Monday 19 December 2022

The journey of 15-year-old Einar Friberg: from sweeper to tyre manager.

PHOTO CREDIT: Kristoffersson Motorsport. 
A journey into the motorsport world usually begins with a career in karting, a wealth of experience in mechanics or a degree in engineering, but for 15-year-old Einar Friberg, it was a journey that started with a broomstick, and finished in him being five-time World Champion Johan Kristoffersson's tire manager. 

Being in the sixth grade, it was time for Friberg to get a prao place, and with the Kristoffersson Motorsport workshop, just a few kilometers from his home in Jössefors, it was an ideal opportunity for the young Swede. 

Born into a family with rich motorsport history and involvement, it was only a matter of time before Einar ended up in the world of motorsport. The family legacy began with grandfather Ove "Findus" Friberg who was a car salesman and rally driver, whilst his grandmother's father was the legendary "Sulviks-Einar", a master craftsman who designed his own cars. His father Erik also works in motorsport, and on Per Eklund's cars.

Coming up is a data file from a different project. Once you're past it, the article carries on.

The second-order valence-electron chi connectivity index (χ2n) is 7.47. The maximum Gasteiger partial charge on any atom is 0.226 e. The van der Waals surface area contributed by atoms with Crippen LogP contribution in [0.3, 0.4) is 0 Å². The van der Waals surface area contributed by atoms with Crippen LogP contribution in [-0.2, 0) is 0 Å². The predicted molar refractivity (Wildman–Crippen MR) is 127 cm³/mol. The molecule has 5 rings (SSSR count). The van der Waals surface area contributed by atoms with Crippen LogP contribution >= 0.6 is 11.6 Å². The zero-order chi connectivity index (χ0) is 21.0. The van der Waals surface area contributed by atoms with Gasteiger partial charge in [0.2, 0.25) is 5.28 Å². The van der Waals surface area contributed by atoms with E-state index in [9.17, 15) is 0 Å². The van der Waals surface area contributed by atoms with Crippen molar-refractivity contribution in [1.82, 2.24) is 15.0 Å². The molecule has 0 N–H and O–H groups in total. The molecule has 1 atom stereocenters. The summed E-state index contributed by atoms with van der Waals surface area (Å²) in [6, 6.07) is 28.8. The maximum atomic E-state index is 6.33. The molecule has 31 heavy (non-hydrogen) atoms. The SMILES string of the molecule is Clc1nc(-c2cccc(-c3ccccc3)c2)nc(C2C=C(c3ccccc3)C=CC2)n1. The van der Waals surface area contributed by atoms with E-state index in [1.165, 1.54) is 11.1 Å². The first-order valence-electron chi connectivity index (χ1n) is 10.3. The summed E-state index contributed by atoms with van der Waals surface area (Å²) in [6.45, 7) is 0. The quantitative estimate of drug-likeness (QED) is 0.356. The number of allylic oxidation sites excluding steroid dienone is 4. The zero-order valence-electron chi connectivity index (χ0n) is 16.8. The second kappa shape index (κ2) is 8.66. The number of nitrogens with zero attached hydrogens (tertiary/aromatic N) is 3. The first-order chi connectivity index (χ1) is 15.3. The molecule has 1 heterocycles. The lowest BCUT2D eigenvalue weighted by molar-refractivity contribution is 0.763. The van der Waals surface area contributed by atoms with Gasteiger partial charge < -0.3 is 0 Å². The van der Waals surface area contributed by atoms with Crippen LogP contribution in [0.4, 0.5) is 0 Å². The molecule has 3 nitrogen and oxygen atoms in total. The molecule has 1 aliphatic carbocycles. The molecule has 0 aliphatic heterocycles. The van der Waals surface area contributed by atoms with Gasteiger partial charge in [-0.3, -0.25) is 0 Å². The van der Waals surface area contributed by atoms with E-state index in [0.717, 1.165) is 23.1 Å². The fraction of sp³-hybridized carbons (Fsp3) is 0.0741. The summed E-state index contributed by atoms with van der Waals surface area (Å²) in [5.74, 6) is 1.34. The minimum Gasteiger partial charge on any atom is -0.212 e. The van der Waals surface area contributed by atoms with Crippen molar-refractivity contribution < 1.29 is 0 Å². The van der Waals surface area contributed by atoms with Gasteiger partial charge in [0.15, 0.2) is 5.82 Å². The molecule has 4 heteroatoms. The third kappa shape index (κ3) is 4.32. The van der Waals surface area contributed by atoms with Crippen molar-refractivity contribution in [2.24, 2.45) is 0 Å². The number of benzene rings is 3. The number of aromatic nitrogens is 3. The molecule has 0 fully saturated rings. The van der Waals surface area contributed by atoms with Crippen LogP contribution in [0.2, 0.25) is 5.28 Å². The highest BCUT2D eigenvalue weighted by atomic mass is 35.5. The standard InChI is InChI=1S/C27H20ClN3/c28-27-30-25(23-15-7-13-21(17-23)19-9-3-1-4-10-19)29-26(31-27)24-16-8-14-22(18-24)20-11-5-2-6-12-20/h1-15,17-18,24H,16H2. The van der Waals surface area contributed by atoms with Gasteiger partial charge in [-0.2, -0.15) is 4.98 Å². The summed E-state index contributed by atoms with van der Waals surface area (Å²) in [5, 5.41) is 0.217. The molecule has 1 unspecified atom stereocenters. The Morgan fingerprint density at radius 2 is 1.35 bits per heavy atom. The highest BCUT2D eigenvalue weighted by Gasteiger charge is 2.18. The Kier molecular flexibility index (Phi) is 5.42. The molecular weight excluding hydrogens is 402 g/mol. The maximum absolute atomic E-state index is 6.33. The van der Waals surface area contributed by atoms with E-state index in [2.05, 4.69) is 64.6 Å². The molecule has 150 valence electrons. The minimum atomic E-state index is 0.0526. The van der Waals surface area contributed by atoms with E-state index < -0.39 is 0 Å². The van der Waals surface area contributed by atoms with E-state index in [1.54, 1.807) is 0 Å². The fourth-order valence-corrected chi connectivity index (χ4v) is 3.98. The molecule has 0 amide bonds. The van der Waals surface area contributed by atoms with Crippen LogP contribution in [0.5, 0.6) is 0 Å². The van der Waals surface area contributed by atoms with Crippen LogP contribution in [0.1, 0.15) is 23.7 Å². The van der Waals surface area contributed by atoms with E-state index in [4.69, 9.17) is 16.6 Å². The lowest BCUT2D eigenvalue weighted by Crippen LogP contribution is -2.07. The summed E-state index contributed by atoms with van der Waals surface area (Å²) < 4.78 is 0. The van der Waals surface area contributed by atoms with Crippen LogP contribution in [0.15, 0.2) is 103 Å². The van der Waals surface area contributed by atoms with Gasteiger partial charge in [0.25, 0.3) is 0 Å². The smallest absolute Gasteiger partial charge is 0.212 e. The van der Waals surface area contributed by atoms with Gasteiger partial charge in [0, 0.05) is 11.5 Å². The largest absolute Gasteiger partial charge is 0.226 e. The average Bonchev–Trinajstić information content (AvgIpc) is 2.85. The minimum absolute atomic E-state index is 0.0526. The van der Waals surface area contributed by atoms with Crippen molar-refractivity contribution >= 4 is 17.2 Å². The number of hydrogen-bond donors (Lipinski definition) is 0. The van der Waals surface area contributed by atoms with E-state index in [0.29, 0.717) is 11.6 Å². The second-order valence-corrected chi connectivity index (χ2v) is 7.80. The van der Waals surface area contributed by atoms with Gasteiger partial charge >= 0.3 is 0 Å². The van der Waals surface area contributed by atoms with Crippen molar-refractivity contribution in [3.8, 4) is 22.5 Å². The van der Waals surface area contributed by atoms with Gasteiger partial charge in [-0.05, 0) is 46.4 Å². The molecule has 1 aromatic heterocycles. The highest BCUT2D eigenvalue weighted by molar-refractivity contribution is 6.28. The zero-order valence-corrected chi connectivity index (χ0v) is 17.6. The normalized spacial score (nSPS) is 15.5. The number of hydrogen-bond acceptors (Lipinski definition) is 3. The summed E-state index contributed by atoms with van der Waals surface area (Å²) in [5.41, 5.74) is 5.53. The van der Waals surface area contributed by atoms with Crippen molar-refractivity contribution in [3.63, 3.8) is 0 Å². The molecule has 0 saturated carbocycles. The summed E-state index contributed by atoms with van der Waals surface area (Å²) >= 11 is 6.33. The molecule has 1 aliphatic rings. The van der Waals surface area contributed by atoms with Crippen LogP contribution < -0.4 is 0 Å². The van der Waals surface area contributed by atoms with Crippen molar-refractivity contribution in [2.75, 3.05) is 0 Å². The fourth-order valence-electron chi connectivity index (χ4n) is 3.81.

Einar Friberg and Tommy Kristoffersson posing with the 2022 Polo RX1e door.
PHOTO CREDIT: Kristoffersson Motorsport
Kristoffersson Motorsport team boss Tommy Kristoffersson recalls Einar's first visit to the team, "He came here by car, and provided to be really willing to work."

Having been handed a broom, Einar dabbled in a bit of everything, as he mentions: "Among other things, I had to wash Johan's STCC car. After that I came back and worked during the autumn holidays and then every summer holiday. I've really tinkered with everything."

With the Volkswagen Dealerteam BAUHAUS about to embark on a historic rallycross year (in 2022), with three newly built electric cars, Friberg was of course really keen to join the adventure. And, after showing his willingness to learn and gain experience. The Swede immediately got involved in pre-season races in Holjes and Strangnas. 

The 15-year-old then joined the team at the Holjes, Sweden test, and was given the tire management role. 

"When I heard Tommy read out my name as a regular team member, I got chills," Einar said.  "After that, we were going straight to Hell and I became the tire manager on Johan's car."

The now five-time world champion Johan Kristoffersson had the youngest tire manager in the world championship pitlane.